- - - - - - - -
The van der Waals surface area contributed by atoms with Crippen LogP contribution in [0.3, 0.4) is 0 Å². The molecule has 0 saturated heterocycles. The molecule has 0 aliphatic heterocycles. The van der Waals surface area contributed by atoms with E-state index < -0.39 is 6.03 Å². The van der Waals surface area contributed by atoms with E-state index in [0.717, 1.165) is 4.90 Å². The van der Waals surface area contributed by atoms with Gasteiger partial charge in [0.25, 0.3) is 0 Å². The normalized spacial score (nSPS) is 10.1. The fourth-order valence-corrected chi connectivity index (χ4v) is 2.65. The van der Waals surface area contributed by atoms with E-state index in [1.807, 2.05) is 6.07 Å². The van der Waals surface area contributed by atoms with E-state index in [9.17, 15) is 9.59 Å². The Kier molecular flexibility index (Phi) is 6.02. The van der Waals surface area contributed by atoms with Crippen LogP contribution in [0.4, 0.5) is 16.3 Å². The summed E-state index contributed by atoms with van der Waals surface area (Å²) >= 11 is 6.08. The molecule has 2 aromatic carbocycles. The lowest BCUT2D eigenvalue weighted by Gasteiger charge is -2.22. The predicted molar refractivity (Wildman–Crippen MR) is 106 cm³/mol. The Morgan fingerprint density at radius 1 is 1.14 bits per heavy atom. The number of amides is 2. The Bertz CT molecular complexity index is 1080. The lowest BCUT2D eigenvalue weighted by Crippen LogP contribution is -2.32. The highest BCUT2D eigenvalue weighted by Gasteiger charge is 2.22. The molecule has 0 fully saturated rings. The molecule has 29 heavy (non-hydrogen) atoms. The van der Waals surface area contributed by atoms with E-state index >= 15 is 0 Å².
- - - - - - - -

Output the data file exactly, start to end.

The van der Waals surface area contributed by atoms with Crippen LogP contribution in [0.3, 0.4) is 0 Å². The molecule has 0 saturated heterocycles. The molecule has 0 aliphatic heterocycles. The van der Waals surface area contributed by atoms with E-state index < -0.39 is 6.03 Å². The van der Waals surface area contributed by atoms with E-state index in [0.717, 1.165) is 4.90 Å². The van der Waals surface area contributed by atoms with Gasteiger partial charge in [0.25, 0.3) is 0 Å². The normalized spacial score (nSPS) is 10.1. The fourth-order valence-corrected chi connectivity index (χ4v) is 2.65. The van der Waals surface area contributed by atoms with E-state index in [1.807, 2.05) is 6.07 Å². The van der Waals surface area contributed by atoms with E-state index in [9.17, 15) is 9.59 Å². The Kier molecular flexibility index (Phi) is 6.02. The van der Waals surface area contributed by atoms with Crippen LogP contribution in [0.4, 0.5) is 16.3 Å². The summed E-state index contributed by atoms with van der Waals surface area (Å²) >= 11 is 6.08. The molecule has 2 aromatic carbocycles. The lowest BCUT2D eigenvalue weighted by Gasteiger charge is -2.22. The predicted molar refractivity (Wildman–Crippen MR) is 106 cm³/mol. The Morgan fingerprint density at radius 1 is 1.14 bits per heavy atom. The number of amides is 2. The Bertz CT molecular complexity index is 1080. The lowest BCUT2D eigenvalue weighted by Crippen LogP contribution is -2.32. The highest BCUT2D eigenvalue weighted by Gasteiger charge is 2.22. The molecule has 0 fully saturated rings. The molecule has 29 heavy (non-hydrogen) atoms. The van der Waals surface area contributed by atoms with E-state index >= 15 is 0 Å².